J1 Radio is an internet radio station that plays JPOP 24×7 with a very limited amount of talk. J1 is the most listened to Japanese music broadcast on Live365 and has the highest number of listening hours of any Asian language station on the service. J1′s listeners are mainly from the USA and Japan. Singapore and Canada also have significant audiences. J1 is getting listeners from around the world showing that there is a niche interest in this genre.

    I personally find JPOP acts to be more appealing and distinctive than Western acts, especially the idol groups. Do you think that something like the concept of AKB48 or Morning Musume with the costumes and all make it in the USA? Most definitely not.. but it does work in Japan, Hong Kong and Singapore.

    If anyone has heard popular music from other parts of the world, especially Latin America, it also sounds a lot like western pop music. Are we knocking that? If anything, I find Korean pop music much closer to the western style than Japanese pop.

    The nice part of any music genre is that you have a choice to listen to it or not. If you don’t want to hear it, there’s always Inter-FM, Eagle 810 or the many streams on Live365 that play music from every genre imaginable. (Plus, many Japanese FMs play a lot of Western music between the chatter).

    I feel that JPOP does have a distinct sound and I will continue to support it.

    Michi Eyre
    Director
    J1 Radio

  • http://metropolis.co.jp/community/members/applecat/ Heather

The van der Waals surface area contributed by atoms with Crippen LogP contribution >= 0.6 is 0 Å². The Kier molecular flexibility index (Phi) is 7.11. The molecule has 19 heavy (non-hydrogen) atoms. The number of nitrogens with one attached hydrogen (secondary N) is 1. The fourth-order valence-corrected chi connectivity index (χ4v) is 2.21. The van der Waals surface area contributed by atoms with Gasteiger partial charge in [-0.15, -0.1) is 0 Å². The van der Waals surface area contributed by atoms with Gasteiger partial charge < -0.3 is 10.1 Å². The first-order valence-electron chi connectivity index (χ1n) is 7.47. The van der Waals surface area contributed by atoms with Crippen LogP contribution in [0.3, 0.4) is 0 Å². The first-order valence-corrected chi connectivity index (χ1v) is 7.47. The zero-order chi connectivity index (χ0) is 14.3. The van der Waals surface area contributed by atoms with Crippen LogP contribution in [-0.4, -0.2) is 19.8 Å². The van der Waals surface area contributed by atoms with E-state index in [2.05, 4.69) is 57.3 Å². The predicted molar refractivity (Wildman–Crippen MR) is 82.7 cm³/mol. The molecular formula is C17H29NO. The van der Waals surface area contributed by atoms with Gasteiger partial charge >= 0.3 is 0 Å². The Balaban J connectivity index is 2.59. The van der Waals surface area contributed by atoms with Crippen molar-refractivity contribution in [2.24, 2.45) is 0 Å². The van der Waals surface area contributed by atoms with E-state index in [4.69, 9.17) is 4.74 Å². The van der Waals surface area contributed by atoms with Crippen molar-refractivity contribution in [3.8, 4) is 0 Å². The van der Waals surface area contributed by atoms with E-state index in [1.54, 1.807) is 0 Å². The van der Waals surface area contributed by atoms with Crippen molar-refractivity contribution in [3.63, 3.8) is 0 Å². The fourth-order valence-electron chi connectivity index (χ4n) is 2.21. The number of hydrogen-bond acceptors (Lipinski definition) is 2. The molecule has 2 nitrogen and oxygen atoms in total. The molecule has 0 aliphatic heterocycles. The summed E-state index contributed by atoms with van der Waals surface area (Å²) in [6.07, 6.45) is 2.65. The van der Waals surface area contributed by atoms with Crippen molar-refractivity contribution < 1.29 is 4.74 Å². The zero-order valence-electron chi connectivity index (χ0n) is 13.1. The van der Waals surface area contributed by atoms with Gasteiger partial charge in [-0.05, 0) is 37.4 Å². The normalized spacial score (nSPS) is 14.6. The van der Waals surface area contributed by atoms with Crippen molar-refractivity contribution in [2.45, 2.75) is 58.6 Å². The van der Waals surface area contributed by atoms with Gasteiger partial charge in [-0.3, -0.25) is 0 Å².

I actually *like* J-pop. Well, some of it.

    Let me explain myself a little…

    I’ve often asked myself why I like it. Do I think it’s “better” than Western pop? No. I hate pop music in general, really. I would never be listening to artists like Katie Perry or Ke$ha and even in high school I never was a fan of N’Sync, Backstreet Boys, or any of the boy bands.
    And before someone questions what I listen to, I feel I must make it clear how diverse my music is (I think it’s diverse, anyway). I have over 3,000 songs on my iPod. When I put my library on shuffle, I can go from listening to Al Green to Tommy february6 or Ore Ska Band then to ACDC and The Darkness or maybe Judy and Mary, Beat Crusaders, or The White Stripes. Or maybe I start off with the Australian band Architecture in Helsinki and go to Bob Dylan, Queen (a favorite of mine), or Foo Fighters and then Bonnie Pink (my absolute favorite female Japanese artist) or L’Arc~en~Ciel or even Arashi (the one and only Japanese boy band guilty pleasure I indulge in). I have music in several languages, actually. A little French, Russian, and I even have some by a Chinese indie band called The Marshmallow Kisses.
    My point is that my iPod is very eclectic and I like to think I know what good music is. Well, good music for me anyway. Does that mean that I think all the J-pop I listen to is “good”? Not necessarily, but it’s fun sometimes. Even though I have a ton of music on my iPod, I actually consider myself to be pretty picky about what I listen to. I have a lot, but not everything makes my cut.
    I think the interest in J-pop, for me, comes from being an anime fan. My interest in anime back in high school has followed me into my adulthood. So I guess my attachment to the J-pop comes from there. My Japanese skills are very rusty (I’ve taken 2 years in college) and I don’t always understand the lyrics, but it never really bothers me. I pick up what I can. For me, I think the vocals start to become part of the music itself. The voice is just another instrument.